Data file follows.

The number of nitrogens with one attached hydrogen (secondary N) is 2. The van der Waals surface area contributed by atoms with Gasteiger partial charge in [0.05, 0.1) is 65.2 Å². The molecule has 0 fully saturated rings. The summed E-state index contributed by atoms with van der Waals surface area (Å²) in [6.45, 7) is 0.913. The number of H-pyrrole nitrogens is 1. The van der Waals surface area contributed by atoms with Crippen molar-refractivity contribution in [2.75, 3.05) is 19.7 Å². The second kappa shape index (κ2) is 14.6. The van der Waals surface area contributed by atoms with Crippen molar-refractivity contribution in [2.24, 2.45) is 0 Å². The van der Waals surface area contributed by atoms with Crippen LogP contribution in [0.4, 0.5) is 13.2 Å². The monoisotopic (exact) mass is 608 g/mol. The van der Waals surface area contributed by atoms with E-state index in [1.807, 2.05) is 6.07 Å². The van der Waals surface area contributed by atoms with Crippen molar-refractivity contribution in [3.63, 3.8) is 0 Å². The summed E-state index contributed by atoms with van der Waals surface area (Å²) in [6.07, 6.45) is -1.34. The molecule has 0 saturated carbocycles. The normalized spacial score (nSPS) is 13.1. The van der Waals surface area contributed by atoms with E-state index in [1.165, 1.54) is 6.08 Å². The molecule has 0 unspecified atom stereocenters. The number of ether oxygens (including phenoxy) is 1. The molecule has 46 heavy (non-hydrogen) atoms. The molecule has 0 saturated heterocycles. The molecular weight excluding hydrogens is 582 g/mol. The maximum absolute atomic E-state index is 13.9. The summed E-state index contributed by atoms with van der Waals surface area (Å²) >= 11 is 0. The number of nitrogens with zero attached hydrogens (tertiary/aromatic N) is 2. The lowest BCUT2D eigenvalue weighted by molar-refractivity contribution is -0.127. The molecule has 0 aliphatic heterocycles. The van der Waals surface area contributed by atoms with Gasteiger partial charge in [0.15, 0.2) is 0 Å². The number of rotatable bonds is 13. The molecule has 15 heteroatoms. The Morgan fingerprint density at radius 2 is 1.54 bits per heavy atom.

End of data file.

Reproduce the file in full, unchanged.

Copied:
The number of nitrogens with one attached hydrogen (secondary N) is 2. The van der Waals surface area contributed by atoms with Gasteiger partial charge in [0.05, 0.1) is 65.2 Å². The molecule has 0 fully saturated rings. The summed E-state index contributed by atoms with van der Waals surface area (Å²) in [6.45, 7) is 0.913. The number of H-pyrrole nitrogens is 1. The van der Waals surface area contributed by atoms with Crippen molar-refractivity contribution in [2.75, 3.05) is 19.7 Å². The second kappa shape index (κ2) is 14.6. The van der Waals surface area contributed by atoms with Crippen molar-refractivity contribution in [2.24, 2.45) is 0 Å². The van der Waals surface area contributed by atoms with Crippen LogP contribution in [0.4, 0.5) is 13.2 Å². The monoisotopic (exact) mass is 608 g/mol. The van der Waals surface area contributed by atoms with E-state index in [1.807, 2.05) is 6.07 Å². The van der Waals surface area contributed by atoms with Crippen molar-refractivity contribution in [3.63, 3.8) is 0 Å². The summed E-state index contributed by atoms with van der Waals surface area (Å²) in [6.07, 6.45) is -1.34. The molecule has 0 saturated carbocycles. The normalized spacial score (nSPS) is 13.1. The van der Waals surface area contributed by atoms with E-state index in [1.165, 1.54) is 6.08 Å². The molecule has 0 unspecified atom stereocenters. The number of ether oxygens (including phenoxy) is 1. The molecule has 46 heavy (non-hydrogen) atoms. The molecule has 0 saturated heterocycles. The molecular weight excluding hydrogens is 582 g/mol. The maximum absolute atomic E-state index is 13.9. The summed E-state index contributed by atoms with van der Waals surface area (Å²) >= 11 is 0. The number of nitrogens with zero attached hydrogens (tertiary/aromatic N) is 2. The lowest BCUT2D eigenvalue weighted by molar-refractivity contribution is -0.127. The molecule has 0 aliphatic heterocycles. The van der Waals surface area contributed by atoms with Gasteiger partial charge in [0.15, 0.2) is 0 Å². The number of rotatable bonds is 13. The molecule has 15 heteroatoms. The Morgan fingerprint density at radius 2 is 1.54 bits per heavy atom.